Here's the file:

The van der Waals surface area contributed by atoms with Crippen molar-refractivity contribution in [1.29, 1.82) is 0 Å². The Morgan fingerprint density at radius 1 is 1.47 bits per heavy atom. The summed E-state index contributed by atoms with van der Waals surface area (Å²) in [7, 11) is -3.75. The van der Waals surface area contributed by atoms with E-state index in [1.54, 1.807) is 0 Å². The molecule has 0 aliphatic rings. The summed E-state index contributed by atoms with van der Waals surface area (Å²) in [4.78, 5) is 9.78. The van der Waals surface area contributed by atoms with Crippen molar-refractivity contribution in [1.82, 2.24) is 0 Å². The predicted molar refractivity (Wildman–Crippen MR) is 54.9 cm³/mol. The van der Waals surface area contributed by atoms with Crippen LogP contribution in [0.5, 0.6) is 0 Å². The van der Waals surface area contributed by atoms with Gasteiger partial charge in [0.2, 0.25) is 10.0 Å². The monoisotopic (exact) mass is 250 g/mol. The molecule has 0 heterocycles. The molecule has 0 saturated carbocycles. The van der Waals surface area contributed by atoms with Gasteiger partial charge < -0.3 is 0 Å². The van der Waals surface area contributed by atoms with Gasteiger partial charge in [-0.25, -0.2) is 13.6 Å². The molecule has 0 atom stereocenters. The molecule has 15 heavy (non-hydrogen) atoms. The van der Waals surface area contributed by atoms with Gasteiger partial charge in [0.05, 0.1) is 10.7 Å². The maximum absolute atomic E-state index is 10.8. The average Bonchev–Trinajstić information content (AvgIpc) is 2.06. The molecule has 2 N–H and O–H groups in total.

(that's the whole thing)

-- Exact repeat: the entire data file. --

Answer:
The van der Waals surface area contributed by atoms with Crippen molar-refractivity contribution in [1.29, 1.82) is 0 Å². The Morgan fingerprint density at radius 1 is 1.47 bits per heavy atom. The summed E-state index contributed by atoms with van der Waals surface area (Å²) in [7, 11) is -3.75. The van der Waals surface area contributed by atoms with E-state index in [1.54, 1.807) is 0 Å². The molecule has 0 aliphatic rings. The summed E-state index contributed by atoms with van der Waals surface area (Å²) in [4.78, 5) is 9.78. The van der Waals surface area contributed by atoms with Crippen molar-refractivity contribution in [1.82, 2.24) is 0 Å². The predicted molar refractivity (Wildman–Crippen MR) is 54.9 cm³/mol. The van der Waals surface area contributed by atoms with Crippen LogP contribution in [0.5, 0.6) is 0 Å². The van der Waals surface area contributed by atoms with Gasteiger partial charge in [0.2, 0.25) is 10.0 Å². The monoisotopic (exact) mass is 250 g/mol. The molecule has 0 heterocycles. The molecule has 0 saturated carbocycles. The van der Waals surface area contributed by atoms with Gasteiger partial charge < -0.3 is 0 Å². The van der Waals surface area contributed by atoms with Gasteiger partial charge in [-0.25, -0.2) is 13.6 Å². The molecule has 0 atom stereocenters. The molecule has 15 heavy (non-hydrogen) atoms. The van der Waals surface area contributed by atoms with Gasteiger partial charge in [0.05, 0.1) is 10.7 Å². The maximum absolute atomic E-state index is 10.8. The average Bonchev–Trinajstić information content (AvgIpc) is 2.06. The molecule has 2 N–H and O–H groups in total.